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Robert Asp, Probstfield additions in Moorhead won't be ready when classes start

MOORHEAD – Two of the Moorhead School District’s biggest building projects this year won’t be done by the time school opens after Labor Day.

The 10,899-square-foot gymnasium and classroom addition for Robert Asp Elementary and the 21,394-square-foot gym, eight classrooms and other work at the Probstfield Center for Education are well behind their original timetables, Assistant Superintendent Brandon Lunak said Monday.

Much of the Robert Asp project will be done by the end of September, but the wood floor for the gym won’t be done until October, he told the School Board.

Meanwhile, the Probstfield addition should be enclosed by late September, Lunak said.

At Probstfield, the structural steel bar joists and decking is 75 percent complete for the classrooms and a connection corridor is ready to be buttoned up, he said.

Masonry work continues on the mechanical space and gymnasium walls for Probstfield, Lunak said. But that project won’t see its final phase, the wood gym floor, until November.

The summer’s third major project is 98 percent done and on target. The football field and track complex at Moorhead High School will be ready to host football and soccer games in September, Lunak said.

“It looks absolutely beautiful. It’s something to be proud of,” he said.

Lunak said the projects were delayed because the review and comment period by the state Department of Education took longer than expected. He said the projects also lost 14 work days in June due to significant rainfall.

In other business:

E District officials and consultant Cuningham Group set a timeline for the facilities task force.

Analysis and evaluation of all buildings, including the Red River Area Learning Center, Adult Basic Education and the bus garage, is to be finished today.

Next up is defining aspirations and priorities. The facilities steering committee will meet Sept. 15, with the master facilities task force meeting Sept. 15 and 16 and Oct. 7 and 8.

That’s followed by developing concepts for the district and each site. The steering committee will meet Nov. 3, and the facilities task force meets Nov. 3 (analysis and district-wide scenarios), and Nov. 4 (site-specific design).

Synthesis of the work and recommendations are next. The steering committee meets Nov. 24. The task force meets Nov. 24 and 25 and Dec. 15.

The groups will then make cost estimates and phasing recommendations. The steering committee meets Jan. 5 as does the task force. A presentation to the School Board and the community follows from 6 to 8 p.m.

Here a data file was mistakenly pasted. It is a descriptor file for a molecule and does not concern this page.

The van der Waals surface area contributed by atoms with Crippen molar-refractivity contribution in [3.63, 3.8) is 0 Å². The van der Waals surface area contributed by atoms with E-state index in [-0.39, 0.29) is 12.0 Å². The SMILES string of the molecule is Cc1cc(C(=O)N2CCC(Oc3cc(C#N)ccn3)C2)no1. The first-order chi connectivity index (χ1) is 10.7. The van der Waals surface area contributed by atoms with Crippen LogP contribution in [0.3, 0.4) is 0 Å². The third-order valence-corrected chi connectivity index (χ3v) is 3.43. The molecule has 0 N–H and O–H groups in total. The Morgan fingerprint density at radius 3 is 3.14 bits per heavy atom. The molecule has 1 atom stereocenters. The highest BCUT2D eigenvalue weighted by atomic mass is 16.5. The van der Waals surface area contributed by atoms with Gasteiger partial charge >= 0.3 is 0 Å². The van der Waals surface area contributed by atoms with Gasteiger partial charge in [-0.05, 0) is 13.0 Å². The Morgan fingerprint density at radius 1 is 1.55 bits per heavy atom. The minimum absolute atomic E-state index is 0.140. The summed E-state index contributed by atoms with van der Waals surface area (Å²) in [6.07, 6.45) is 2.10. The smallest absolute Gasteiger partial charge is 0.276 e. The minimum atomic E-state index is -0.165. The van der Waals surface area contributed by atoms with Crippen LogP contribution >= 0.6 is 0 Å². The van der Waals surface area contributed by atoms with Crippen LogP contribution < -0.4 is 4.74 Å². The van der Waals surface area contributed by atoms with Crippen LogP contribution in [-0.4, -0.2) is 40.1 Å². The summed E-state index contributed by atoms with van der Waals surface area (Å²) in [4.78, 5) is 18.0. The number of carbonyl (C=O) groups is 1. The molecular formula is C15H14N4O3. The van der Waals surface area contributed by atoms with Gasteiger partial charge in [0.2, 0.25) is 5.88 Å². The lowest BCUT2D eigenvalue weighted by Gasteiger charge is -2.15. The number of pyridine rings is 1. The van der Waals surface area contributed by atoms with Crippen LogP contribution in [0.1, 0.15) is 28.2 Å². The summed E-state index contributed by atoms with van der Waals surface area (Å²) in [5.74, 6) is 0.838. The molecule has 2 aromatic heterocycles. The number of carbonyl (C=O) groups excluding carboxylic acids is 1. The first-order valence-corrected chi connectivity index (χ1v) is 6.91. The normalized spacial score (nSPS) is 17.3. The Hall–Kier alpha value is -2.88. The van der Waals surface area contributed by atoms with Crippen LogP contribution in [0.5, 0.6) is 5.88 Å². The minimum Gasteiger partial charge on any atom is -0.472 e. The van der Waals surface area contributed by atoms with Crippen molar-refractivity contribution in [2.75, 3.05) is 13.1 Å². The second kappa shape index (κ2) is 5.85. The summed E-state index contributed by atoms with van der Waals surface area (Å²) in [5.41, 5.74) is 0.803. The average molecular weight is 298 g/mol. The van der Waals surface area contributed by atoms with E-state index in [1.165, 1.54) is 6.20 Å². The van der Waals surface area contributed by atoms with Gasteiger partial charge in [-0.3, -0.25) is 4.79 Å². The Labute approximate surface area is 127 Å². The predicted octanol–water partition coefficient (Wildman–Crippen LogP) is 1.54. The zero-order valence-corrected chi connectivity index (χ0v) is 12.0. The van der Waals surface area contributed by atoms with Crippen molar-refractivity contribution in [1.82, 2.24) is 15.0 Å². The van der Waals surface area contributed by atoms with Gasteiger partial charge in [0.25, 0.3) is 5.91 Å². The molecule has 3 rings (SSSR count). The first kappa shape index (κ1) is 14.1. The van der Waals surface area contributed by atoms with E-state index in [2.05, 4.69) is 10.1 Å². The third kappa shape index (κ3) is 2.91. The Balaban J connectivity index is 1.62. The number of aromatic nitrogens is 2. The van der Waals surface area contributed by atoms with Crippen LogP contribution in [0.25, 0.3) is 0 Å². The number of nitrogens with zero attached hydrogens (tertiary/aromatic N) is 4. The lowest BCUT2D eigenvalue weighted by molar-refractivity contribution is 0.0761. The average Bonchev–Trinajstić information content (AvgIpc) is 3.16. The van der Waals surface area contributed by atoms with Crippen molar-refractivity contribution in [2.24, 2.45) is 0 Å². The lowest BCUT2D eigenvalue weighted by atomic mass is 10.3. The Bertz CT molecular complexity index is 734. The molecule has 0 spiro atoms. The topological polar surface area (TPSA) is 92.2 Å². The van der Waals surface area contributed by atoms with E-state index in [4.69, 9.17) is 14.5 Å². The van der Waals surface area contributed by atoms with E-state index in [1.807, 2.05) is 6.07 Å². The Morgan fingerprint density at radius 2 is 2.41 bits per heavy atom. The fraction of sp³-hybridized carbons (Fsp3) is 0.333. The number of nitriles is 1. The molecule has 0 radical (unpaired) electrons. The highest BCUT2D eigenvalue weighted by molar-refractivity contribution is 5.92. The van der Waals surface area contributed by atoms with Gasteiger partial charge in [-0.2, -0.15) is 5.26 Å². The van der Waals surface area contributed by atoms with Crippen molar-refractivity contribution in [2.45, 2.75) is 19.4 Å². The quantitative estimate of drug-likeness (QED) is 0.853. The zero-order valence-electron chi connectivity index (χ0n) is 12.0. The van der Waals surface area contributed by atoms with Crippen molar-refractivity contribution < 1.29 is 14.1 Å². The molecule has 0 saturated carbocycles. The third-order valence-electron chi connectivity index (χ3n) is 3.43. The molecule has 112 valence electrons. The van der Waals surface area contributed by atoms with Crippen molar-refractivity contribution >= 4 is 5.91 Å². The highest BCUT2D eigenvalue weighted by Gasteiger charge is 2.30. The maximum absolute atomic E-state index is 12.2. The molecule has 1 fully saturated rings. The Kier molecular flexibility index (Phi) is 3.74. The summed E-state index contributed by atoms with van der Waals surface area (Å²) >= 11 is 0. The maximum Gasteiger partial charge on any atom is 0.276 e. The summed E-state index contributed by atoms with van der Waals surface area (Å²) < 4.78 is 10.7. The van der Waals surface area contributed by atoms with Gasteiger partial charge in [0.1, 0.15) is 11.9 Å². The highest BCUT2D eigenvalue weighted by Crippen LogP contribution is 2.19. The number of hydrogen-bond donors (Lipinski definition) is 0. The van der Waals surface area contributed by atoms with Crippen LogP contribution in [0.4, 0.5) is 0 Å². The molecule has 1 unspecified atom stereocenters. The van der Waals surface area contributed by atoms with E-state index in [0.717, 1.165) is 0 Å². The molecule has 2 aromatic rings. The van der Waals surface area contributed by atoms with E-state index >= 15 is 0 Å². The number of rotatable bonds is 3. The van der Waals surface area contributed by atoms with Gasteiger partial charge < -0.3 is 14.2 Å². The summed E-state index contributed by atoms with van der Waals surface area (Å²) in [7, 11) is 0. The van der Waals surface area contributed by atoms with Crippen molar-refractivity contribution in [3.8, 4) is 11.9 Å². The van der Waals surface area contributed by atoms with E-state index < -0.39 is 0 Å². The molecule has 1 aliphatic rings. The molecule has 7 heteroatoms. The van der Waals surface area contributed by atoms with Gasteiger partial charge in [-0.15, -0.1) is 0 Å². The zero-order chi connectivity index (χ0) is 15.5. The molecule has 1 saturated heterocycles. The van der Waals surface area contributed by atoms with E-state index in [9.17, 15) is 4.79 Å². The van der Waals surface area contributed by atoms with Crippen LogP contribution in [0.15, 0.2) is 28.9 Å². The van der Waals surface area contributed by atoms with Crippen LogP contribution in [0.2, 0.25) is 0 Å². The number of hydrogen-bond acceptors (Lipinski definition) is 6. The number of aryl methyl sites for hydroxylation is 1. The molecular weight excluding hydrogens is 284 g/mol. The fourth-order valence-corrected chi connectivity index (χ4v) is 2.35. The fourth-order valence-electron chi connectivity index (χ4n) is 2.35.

The final presentation to the board will be Feb. 9.

E District taxpayers will get a break if the School Board agrees to vote itself more tax authority as allowed by the actions of the state Legislature.

In June, the board approved taking $300 of the district’s $949.52 in taxpayer-approved tax authority and converting it to board-approved tax authority.

If the board agrees for the 2014-15 tax year to convert another $424 in what is called Local Optional Revenue to board authority, it will save taxpayers money.

The change brings in $266,000 less in local dollars. But the way the school funding formula is set up, the state then kicks in another $266,000. That means the district will get the same revenue, while cutting the local tax burden, Lunak said.

Those changes would leave $252.52 in local levies requiring taxpayer approval. That levy ends in fall 2017, Lunak said.

Helmut Schmidt

Helmut Schmidt was born in Germany, but grew up in the Twin Cities area, graduating from Park High School of Cottage Grove. After serving a tour in the U.S. Army, he attended the University of St. Thomas in St Paul, Minn., graduating in 1984 with a degree in journalism. He then worked at the Albert Lea (Minn.) Tribune and served as managing editor there for three years. He joined The Forum in October 1989, working as a copy editor until 2000. Since then, he has worked as a reporter on several beats, including education, Fargo city government, business and military affairs. He is currently The Forum's K-12 education reporter.

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